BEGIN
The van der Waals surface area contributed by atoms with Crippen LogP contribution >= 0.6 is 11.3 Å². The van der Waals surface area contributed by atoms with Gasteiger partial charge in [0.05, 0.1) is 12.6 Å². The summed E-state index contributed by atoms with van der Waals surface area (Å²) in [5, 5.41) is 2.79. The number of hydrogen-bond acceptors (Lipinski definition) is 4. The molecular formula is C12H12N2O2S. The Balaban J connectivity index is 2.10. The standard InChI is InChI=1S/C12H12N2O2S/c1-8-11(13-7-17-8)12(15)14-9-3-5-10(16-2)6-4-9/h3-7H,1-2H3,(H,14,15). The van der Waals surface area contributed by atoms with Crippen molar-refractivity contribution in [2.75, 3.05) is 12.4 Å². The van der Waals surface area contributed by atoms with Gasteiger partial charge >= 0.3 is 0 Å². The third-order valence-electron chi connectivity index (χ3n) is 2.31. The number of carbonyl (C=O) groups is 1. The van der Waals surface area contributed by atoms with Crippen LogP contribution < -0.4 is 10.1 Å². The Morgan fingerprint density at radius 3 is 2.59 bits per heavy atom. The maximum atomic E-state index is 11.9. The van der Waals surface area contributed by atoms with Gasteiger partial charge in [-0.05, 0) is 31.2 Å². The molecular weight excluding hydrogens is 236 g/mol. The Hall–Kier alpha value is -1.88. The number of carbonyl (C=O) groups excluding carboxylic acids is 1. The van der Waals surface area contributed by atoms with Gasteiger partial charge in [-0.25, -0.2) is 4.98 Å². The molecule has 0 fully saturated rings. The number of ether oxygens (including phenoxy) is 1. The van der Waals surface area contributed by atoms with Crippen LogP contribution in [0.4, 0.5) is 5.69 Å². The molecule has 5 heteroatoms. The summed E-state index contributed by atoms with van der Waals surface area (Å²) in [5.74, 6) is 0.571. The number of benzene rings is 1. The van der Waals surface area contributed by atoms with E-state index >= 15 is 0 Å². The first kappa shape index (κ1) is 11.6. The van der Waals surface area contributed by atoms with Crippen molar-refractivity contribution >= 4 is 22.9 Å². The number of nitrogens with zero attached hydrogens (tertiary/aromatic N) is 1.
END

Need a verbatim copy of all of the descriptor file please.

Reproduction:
The van der Waals surface area contributed by atoms with Crippen LogP contribution >= 0.6 is 11.3 Å². The van der Waals surface area contributed by atoms with Gasteiger partial charge in [0.05, 0.1) is 12.6 Å². The summed E-state index contributed by atoms with van der Waals surface area (Å²) in [5, 5.41) is 2.79. The number of hydrogen-bond acceptors (Lipinski definition) is 4. The molecular formula is C12H12N2O2S. The Balaban J connectivity index is 2.10. The standard InChI is InChI=1S/C12H12N2O2S/c1-8-11(13-7-17-8)12(15)14-9-3-5-10(16-2)6-4-9/h3-7H,1-2H3,(H,14,15). The van der Waals surface area contributed by atoms with Crippen molar-refractivity contribution in [2.75, 3.05) is 12.4 Å². The van der Waals surface area contributed by atoms with Gasteiger partial charge >= 0.3 is 0 Å². The third-order valence-electron chi connectivity index (χ3n) is 2.31. The number of carbonyl (C=O) groups is 1. The van der Waals surface area contributed by atoms with Crippen LogP contribution < -0.4 is 10.1 Å². The Morgan fingerprint density at radius 3 is 2.59 bits per heavy atom. The maximum atomic E-state index is 11.9. The van der Waals surface area contributed by atoms with Gasteiger partial charge in [-0.05, 0) is 31.2 Å². The molecular weight excluding hydrogens is 236 g/mol. The Hall–Kier alpha value is -1.88. The number of carbonyl (C=O) groups excluding carboxylic acids is 1. The van der Waals surface area contributed by atoms with Gasteiger partial charge in [-0.25, -0.2) is 4.98 Å². The molecule has 0 fully saturated rings. The number of ether oxygens (including phenoxy) is 1. The van der Waals surface area contributed by atoms with Crippen LogP contribution in [0.4, 0.5) is 5.69 Å². The molecule has 5 heteroatoms. The summed E-state index contributed by atoms with van der Waals surface area (Å²) in [5.74, 6) is 0.571. The number of benzene rings is 1. The van der Waals surface area contributed by atoms with E-state index >= 15 is 0 Å². The first kappa shape index (κ1) is 11.6. The van der Waals surface area contributed by atoms with Crippen molar-refractivity contribution >= 4 is 22.9 Å². The number of nitrogens with zero attached hydrogens (tertiary/aromatic N) is 1.